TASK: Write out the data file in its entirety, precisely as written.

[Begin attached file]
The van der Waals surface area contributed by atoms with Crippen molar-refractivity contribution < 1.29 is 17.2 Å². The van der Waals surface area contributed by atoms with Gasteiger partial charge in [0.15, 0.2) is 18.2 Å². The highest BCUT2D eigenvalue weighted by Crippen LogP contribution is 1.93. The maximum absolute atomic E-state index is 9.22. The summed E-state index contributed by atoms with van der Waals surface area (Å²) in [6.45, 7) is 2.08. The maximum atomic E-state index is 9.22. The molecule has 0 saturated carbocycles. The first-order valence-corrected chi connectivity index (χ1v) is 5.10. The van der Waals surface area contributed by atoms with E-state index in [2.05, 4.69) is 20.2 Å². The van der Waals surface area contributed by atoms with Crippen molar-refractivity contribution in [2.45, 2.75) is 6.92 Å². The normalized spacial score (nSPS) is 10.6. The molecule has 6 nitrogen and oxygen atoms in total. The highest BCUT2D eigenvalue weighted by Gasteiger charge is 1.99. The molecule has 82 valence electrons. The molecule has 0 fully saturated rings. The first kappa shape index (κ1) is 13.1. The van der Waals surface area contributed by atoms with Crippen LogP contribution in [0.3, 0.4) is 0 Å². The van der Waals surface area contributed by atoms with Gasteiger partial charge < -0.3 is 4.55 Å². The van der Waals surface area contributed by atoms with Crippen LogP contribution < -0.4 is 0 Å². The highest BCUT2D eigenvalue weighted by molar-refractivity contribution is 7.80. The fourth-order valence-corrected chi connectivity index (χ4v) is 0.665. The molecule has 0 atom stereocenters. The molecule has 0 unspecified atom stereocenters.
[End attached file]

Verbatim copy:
The van der Waals surface area contributed by atoms with Crippen molar-refractivity contribution < 1.29 is 17.2 Å². The van der Waals surface area contributed by atoms with Gasteiger partial charge in [0.15, 0.2) is 18.2 Å². The highest BCUT2D eigenvalue weighted by Crippen LogP contribution is 1.93. The maximum absolute atomic E-state index is 9.22. The summed E-state index contributed by atoms with van der Waals surface area (Å²) in [6.45, 7) is 2.08. The maximum atomic E-state index is 9.22. The molecule has 0 saturated carbocycles. The first-order valence-corrected chi connectivity index (χ1v) is 5.10. The van der Waals surface area contributed by atoms with E-state index in [2.05, 4.69) is 20.2 Å². The van der Waals surface area contributed by atoms with Crippen molar-refractivity contribution in [2.45, 2.75) is 6.92 Å². The normalized spacial score (nSPS) is 10.6. The molecule has 6 nitrogen and oxygen atoms in total. The highest BCUT2D eigenvalue weighted by Gasteiger charge is 1.99. The molecule has 82 valence electrons. The molecule has 0 fully saturated rings. The first kappa shape index (κ1) is 13.1. The van der Waals surface area contributed by atoms with Crippen LogP contribution in [0.3, 0.4) is 0 Å². The van der Waals surface area contributed by atoms with Gasteiger partial charge < -0.3 is 4.55 Å². The van der Waals surface area contributed by atoms with Crippen LogP contribution < -0.4 is 0 Å². The highest BCUT2D eigenvalue weighted by molar-refractivity contribution is 7.80. The fourth-order valence-corrected chi connectivity index (χ4v) is 0.665. The molecule has 0 atom stereocenters. The molecule has 0 unspecified atom stereocenters.